TFCC is an acronym for triangular fibrocartilage complex which is a cartilage structure located on the small finger side of the wrist. It cushions and supports the small carpal bones in the wrist. It also keeps forearm bones (radius and ulna) stable when the hand grasps or the forearm rotates. If you sustain an injury/tear to the TFCC, you can experience chronic wrist pain and loss of functionality.
Common symptoms of a TFCC tear includes pain at the base of small finger side of the wrist; increase of pain when the wrist is bent from side to side; swelling in the wrist; uncomfortable clicking in the wrist and loss of grip strength.
There are (2) types of TFCC tears. Type 1 tears are caused by an injury. For example, if someone was to fall on an outstretched hand, damage to cartilage, tendons or ligaments may occur.
Type 2 tears are caused by a slow breakdown of the cartilage in the TFCC. This is usually due to age or an underlying condition (i.e., rheumatoid arthritis, gout).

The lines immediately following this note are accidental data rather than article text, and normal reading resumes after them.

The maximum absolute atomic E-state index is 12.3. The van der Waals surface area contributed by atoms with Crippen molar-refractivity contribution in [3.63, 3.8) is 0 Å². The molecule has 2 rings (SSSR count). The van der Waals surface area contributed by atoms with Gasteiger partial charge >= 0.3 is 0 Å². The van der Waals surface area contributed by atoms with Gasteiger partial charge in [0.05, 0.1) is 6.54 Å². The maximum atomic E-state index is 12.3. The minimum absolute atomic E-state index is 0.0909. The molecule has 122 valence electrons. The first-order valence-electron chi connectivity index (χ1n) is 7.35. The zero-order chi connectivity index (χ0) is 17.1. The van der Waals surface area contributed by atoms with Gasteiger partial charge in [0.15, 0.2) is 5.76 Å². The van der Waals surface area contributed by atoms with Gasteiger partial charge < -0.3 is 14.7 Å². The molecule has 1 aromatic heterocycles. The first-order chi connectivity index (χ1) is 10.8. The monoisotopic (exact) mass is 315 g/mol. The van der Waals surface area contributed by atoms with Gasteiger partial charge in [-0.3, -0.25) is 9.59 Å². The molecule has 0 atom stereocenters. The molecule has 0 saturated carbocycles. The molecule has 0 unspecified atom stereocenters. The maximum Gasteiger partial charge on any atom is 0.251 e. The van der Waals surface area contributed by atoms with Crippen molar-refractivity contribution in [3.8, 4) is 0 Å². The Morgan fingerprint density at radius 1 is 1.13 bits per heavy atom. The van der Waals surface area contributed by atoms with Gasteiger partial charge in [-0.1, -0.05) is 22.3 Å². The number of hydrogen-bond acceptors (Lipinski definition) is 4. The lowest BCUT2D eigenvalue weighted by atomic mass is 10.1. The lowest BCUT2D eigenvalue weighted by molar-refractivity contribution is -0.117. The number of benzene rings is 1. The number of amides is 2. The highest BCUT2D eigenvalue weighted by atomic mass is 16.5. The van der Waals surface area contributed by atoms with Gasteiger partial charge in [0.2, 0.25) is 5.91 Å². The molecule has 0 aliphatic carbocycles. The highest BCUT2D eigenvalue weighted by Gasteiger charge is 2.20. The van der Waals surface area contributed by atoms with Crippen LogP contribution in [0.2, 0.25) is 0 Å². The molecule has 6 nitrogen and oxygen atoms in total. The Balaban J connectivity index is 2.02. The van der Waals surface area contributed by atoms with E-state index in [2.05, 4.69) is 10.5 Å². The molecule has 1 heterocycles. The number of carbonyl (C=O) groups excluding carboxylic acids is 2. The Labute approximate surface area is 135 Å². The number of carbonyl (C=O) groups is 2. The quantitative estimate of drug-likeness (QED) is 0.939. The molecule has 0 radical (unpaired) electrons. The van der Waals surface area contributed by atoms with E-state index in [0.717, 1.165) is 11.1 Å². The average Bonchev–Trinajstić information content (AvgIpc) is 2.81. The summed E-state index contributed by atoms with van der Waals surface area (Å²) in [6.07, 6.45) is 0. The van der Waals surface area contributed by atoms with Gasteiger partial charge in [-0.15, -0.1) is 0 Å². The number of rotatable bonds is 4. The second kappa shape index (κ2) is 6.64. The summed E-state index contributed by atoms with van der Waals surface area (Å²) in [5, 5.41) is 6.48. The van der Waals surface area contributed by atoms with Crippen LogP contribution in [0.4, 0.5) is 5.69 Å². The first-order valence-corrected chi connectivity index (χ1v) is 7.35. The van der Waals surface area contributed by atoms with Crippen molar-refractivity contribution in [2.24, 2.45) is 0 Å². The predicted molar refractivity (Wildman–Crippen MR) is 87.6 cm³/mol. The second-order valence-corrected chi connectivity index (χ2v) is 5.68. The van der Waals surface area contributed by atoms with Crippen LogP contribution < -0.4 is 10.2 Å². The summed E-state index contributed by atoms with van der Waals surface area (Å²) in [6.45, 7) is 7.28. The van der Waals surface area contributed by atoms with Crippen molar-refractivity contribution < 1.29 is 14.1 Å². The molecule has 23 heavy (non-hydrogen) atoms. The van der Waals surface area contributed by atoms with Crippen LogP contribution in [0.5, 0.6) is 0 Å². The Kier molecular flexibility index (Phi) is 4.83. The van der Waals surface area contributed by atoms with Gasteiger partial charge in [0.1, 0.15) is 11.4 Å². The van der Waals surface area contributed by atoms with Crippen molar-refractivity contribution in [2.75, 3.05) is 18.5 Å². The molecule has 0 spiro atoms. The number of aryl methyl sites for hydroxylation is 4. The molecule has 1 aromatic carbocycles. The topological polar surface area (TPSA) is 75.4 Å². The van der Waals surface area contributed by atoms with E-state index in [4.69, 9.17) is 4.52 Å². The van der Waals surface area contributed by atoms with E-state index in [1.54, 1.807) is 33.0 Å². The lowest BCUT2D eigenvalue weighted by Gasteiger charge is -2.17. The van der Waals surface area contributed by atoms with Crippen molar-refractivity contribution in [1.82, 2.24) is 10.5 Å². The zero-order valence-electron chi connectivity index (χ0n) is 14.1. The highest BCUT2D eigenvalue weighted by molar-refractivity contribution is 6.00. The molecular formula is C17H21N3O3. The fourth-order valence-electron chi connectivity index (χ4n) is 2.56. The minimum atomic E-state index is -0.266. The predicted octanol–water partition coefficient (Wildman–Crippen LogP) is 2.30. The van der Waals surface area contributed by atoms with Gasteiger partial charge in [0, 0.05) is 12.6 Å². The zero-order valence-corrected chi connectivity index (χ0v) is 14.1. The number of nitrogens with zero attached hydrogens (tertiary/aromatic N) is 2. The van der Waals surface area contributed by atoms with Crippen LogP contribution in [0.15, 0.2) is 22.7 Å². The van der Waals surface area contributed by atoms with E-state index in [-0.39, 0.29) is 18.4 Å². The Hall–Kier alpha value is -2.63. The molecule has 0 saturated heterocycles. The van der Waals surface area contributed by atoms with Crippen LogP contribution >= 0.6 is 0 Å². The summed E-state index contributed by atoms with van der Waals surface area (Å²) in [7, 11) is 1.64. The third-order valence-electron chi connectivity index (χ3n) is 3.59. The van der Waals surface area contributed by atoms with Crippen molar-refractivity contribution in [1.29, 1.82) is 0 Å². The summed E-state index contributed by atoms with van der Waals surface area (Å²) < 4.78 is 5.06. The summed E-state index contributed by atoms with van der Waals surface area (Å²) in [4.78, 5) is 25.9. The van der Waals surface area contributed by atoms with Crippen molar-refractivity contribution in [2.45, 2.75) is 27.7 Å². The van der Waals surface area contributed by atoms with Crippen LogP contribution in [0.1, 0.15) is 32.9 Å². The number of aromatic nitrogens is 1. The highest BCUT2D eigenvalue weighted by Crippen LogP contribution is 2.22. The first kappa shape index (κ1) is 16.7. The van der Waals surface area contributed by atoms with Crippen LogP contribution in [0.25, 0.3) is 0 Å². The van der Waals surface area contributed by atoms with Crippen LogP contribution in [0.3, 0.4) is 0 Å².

No one is immune to a TFCC Tear. Athletes who use a racket, bat or club are at a higher-risk for injury, but anyone who sustains a fall on an outstretched hand is at full risk. Medical attention should always be considered after an injury to the wrist. The wrist plays a significant role in everyday life and choosing permanent damage due to ignorance is never a good solution for one’s personal health.
TFCC tears are diagnosed during full examination of the wrist. This may involve some manipulation to evaluate range of motion and location of discomfort; an x-ray may be utilized for determination of fractures/abnormalities or an MRI may be requested to review damage to tissue/cartilage and to see full extent of the injury.
Non-operative care is an option for a TFCC tear, but if the tear is extensive, surgery may be required. Normally, arthroscopic surgery is the treatment of choice which involves a few small incisions around the wrist area. Following surgery, an ace wrap and dressing is applied; removed at 1 week and range of motion is encouraged to heal. Recovery takes 2-3 months. Therapy may be prescribed to regain previous strength, movement and function.